Best Supermoto Bike

Updated on March 26, 2022

What exactly is a supermoto? In the late ’90s and early ’00s, a supermoto was the peak of two-wheeled thrill. With the addition of uprated and firmer suspension and a smaller tyre, you’ll get a light, agile, and wheelie-popping superbike-slayer out of your dirtbike.

To win the traffic light race in town, and to embarrass superbike riders on the twisty B-roads at the weekend, supermotos have the right combination of short gearing and powerful single or twin-cylinder engines.

A television show called Superbiker was the inspiration for the first Supermotos in the late 1970s and early 1980s in the United States. For this event, the goal was to bring together the top racers from several racing disciplines on a track that included sections of short track, flat track, and motocross.

Among those that applied were such legendary riders as Eddie Lawson, Kenny Roberts, and Hkan Carlqvist (to mention a few), all of whom customised their own bikes for the show’s high stakes and hefty prize money. It was an intriguing race, with a combination of Japanese crossers and American V-twin flat trackers with smaller front wheels and fatter tyres in the mix.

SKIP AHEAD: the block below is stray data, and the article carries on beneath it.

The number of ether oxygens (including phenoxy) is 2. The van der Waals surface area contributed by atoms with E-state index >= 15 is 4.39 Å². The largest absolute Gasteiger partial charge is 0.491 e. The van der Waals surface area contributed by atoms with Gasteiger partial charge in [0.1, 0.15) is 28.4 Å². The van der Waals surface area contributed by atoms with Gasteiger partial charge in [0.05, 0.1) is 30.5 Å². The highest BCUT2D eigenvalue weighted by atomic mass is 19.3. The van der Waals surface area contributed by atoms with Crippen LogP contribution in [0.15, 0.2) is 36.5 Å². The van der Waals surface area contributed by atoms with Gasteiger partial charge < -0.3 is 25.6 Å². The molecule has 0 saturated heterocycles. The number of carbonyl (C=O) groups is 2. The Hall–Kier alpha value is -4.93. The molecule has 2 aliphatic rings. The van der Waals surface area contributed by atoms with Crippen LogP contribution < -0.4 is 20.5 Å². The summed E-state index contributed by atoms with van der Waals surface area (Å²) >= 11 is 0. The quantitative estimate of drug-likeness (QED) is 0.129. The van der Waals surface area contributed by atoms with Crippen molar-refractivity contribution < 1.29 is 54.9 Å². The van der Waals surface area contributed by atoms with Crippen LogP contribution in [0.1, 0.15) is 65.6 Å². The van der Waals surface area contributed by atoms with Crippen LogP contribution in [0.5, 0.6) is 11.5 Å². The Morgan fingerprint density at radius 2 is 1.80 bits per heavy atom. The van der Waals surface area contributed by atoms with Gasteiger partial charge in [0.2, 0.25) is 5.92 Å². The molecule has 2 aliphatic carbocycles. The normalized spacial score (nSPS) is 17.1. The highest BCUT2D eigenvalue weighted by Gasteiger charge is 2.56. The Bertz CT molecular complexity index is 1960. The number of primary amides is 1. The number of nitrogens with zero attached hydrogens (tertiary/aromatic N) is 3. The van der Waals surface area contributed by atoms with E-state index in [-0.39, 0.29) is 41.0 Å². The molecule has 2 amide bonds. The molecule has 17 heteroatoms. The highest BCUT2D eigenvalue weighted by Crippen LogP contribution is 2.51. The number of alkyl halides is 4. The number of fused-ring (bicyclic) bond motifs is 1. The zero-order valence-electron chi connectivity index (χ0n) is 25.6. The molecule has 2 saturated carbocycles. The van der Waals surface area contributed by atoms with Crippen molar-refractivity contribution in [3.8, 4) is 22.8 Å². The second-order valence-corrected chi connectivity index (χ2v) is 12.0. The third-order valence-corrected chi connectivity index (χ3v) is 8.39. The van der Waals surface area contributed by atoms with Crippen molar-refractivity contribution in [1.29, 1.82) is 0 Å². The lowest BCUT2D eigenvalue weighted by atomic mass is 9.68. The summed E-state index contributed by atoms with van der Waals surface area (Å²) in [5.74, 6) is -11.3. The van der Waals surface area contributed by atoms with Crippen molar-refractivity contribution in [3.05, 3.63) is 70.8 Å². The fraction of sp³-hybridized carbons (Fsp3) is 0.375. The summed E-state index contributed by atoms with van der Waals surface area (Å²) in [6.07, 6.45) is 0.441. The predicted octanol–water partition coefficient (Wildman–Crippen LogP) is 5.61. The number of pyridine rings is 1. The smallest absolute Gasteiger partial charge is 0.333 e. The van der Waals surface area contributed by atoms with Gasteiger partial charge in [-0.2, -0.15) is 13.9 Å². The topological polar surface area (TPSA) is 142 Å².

During the introduction of the concept to Europe, the term “Superbiker” was changed to “Supermotard” and the bikes were referred to as “Supermotos.” The ‘back it in’ strategy used by supermoto riders is exemplified by the manner they approach curves – allowing the rear wheel to lose traction while the front brake is engaged.

Aprilia supermoto rider Massimo Manzo regaining control of the situation.

A short time later, manufacturers started producing SM models in addition to MX and enduro variants. The Suzuki DR-Z400SM is one of the best examples of this type of supermoto motorcycle. The Ducati Hypermotard and KTM 690 SMC R are two examples of larger-engined road bikes inspired by supermotos that manufacturers created to cash in on the trend.

The supermoto boom may be over, but roadster models like the KTM Duke, Yamaha MT, and Triumph Street Triple are still making a strong showing. Even if they’re no longer classified as supermotos, these bikes retain some of the drama, razor-sharp handling, and exhilaration of the category.